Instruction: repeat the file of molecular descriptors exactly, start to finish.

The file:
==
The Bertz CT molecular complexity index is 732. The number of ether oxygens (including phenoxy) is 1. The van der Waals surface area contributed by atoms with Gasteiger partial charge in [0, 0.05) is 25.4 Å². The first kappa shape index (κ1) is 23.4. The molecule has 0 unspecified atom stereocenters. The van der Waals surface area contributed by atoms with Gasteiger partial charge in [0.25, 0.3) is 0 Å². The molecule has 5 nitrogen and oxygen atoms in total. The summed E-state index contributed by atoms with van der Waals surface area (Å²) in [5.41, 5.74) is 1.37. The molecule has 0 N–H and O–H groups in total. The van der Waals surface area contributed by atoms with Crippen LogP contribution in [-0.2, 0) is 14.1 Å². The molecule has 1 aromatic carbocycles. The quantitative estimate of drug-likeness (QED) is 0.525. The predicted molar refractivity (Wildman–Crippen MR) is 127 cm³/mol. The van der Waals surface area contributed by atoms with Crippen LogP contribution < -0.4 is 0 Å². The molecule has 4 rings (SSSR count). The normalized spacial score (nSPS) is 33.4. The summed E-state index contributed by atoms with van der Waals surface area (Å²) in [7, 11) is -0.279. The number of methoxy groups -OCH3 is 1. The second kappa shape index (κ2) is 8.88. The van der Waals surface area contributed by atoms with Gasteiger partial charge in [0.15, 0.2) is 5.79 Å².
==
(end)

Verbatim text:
The Bertz CT molecular complexity index is 732. The number of ether oxygens (including phenoxy) is 1. The van der Waals surface area contributed by atoms with Gasteiger partial charge in [0, 0.05) is 25.4 Å². The first kappa shape index (κ1) is 23.4. The molecule has 0 unspecified atom stereocenters. The van der Waals surface area contributed by atoms with Gasteiger partial charge in [0.25, 0.3) is 0 Å². The molecule has 5 nitrogen and oxygen atoms in total. The summed E-state index contributed by atoms with van der Waals surface area (Å²) in [5.41, 5.74) is 1.37. The molecule has 0 N–H and O–H groups in total. The van der Waals surface area contributed by atoms with Crippen LogP contribution in [-0.2, 0) is 14.1 Å². The molecule has 1 aromatic carbocycles. The quantitative estimate of drug-likeness (QED) is 0.525. The predicted molar refractivity (Wildman–Crippen MR) is 127 cm³/mol. The van der Waals surface area contributed by atoms with Crippen LogP contribution < -0.4 is 0 Å². The molecule has 4 rings (SSSR count). The normalized spacial score (nSPS) is 33.4. The summed E-state index contributed by atoms with van der Waals surface area (Å²) in [7, 11) is -0.279. The number of methoxy groups -OCH3 is 1. The second kappa shape index (κ2) is 8.88. The van der Waals surface area contributed by atoms with Gasteiger partial charge in [0.15, 0.2) is 5.79 Å².